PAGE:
Bounded versus Unbounded Verb

There are many ways to classify verbs in any language. For the most part, we have classified verbs as of two types of verbs in Arawakan language: Reflexive and Irreflexive. Reflexive verbs are of two types: 1) simply personal or intransitive; or 2) reflexive. Oftentimes the same verb is of both types.

As for irreflexive verbs that are derived from verbals (see note Four Parts of Arawakan Speech), they can be transitive or intransitive. But, the easier to distinction by which to classify is 1) the unbounded verb, and 2) the bounded verb.

Bounded Verb

Bounded verbs are characterized by the ending “o, i, ai, e, or ei” for verbals. Bounded verbs do imply a happening in a specific time, to an object, or for a certain goal or destination. They have a target in mind. For example, “adikei”. This word implies that you are seeing something specific;[1] you spot something. Compare this to the “adika”, which only means “see” or “look”.[2]

Unbounded Verb

The unbounded verb ends with the vowel “a” for verbals, or with “ta, ka, ra, da, etc.” for verbals. The verb is usually intransitive, but not always. However, the emphasis is on the action; not on the occurrence, the end, or goal to be had. For example, the word “sika”, which means “give”, is not confined to a specific event in time. It does not mean to deliver, to direct, etc. In other words, it does not automatically imply a specific target.[3] Or, for example, “ajiya”. This word means “talk”, but it does not necessitate that there be a specific audience.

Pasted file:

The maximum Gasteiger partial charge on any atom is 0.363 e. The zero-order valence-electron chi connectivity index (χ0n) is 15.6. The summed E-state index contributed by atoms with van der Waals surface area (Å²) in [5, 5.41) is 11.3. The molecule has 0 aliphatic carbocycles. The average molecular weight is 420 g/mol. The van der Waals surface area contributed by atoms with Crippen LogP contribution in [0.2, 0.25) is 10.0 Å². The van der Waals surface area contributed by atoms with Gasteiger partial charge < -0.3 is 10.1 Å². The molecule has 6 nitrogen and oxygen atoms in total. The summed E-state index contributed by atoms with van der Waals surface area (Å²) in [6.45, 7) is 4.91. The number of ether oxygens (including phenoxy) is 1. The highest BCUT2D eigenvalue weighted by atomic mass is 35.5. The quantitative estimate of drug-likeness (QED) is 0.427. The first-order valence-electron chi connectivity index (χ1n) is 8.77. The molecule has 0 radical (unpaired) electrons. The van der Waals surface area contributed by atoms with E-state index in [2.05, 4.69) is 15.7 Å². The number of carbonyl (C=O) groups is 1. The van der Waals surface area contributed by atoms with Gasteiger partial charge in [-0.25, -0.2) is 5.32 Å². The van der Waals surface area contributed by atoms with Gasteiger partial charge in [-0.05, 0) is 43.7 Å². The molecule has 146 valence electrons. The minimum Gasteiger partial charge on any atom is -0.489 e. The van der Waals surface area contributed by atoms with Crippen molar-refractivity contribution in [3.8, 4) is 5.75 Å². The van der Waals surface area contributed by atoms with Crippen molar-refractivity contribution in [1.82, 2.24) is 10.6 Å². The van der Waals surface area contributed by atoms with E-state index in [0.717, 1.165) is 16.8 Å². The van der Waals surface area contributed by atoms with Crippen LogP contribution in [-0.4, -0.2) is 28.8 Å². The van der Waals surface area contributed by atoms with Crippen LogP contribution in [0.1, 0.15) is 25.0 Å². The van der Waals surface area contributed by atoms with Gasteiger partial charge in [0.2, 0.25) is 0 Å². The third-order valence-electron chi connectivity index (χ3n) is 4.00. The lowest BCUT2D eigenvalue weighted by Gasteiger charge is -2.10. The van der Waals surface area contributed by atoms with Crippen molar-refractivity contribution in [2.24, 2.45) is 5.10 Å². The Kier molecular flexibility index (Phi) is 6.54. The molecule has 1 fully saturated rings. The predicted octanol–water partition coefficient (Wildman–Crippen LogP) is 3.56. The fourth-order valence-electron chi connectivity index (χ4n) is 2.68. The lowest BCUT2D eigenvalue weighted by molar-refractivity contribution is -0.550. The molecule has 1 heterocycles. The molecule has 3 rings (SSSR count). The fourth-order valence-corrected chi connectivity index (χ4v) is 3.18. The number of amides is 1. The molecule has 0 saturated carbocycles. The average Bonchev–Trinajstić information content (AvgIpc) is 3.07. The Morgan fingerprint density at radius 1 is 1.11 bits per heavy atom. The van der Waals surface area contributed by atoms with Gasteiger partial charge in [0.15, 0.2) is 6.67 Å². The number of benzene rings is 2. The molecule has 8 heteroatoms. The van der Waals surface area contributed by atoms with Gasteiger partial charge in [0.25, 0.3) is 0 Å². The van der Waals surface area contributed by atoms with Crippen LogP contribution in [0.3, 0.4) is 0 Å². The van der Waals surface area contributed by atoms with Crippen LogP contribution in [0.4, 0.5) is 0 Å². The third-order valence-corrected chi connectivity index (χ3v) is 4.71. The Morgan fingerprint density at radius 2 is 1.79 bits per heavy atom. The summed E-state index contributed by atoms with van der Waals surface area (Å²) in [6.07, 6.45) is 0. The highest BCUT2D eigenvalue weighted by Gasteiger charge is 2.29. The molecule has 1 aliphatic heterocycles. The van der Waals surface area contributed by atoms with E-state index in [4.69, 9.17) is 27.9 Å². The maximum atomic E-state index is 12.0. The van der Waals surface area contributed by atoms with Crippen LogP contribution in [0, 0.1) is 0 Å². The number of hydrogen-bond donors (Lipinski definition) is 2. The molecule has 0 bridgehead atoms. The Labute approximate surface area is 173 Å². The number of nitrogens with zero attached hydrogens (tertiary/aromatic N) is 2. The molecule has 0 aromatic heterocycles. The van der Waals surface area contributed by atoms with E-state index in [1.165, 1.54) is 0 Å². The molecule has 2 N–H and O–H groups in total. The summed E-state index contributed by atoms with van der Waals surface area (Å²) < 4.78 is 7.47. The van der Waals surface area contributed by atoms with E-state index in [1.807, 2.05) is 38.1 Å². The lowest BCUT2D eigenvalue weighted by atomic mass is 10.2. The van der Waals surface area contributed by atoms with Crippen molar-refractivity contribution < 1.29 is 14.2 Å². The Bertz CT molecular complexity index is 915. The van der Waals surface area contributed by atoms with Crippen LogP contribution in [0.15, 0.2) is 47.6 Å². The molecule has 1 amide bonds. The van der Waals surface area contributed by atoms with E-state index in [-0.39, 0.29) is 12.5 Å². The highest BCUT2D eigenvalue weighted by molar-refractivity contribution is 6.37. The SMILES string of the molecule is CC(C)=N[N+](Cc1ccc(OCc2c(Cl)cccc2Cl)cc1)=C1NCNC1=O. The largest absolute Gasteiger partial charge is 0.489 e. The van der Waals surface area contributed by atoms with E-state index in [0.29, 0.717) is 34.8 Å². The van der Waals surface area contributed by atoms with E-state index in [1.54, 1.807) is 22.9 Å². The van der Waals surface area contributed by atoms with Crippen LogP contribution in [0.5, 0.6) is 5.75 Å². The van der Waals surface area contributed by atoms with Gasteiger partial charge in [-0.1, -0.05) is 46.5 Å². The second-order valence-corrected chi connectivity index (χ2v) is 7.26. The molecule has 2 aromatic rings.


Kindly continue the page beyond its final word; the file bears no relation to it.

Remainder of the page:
Comparison

Keeping the above in mind, let’s try to better understand with another example.

In Loko, “Morodo” means (Fly), and “Moroda” means (Fly around).

Let’s look at a couple of sentences:

Me: “Where are you going today?”

You:  “Dmorodobo Cuba muñ” (I am flying to Cuba).

Dialogue:

Me : “What is that bird doing?”

You: “Tmorodabo.”  (It is flying around.)

Important Note

The preceding notes that the verbs will carry different connotations of the same meaning. However, sometimes the shifting between the unbounded and bounded forms will change a meaning completely. For example, in Loko, “Thimi (swim)” and “Thima (cross)”. There are numerous other examples, but note the poetic touch that such inflection can create.


[1] “O, kaama, waxeri, wadikei kawoona yari.”

[2] Adukha, ariha, e’rrá in Loko, Karifuna, and Wayuu etc.

[3] Although, “Sika” in the Suriname dialect can imply bringing something to somewhere. So, like in any language, the speakers inevitably make their own rules.

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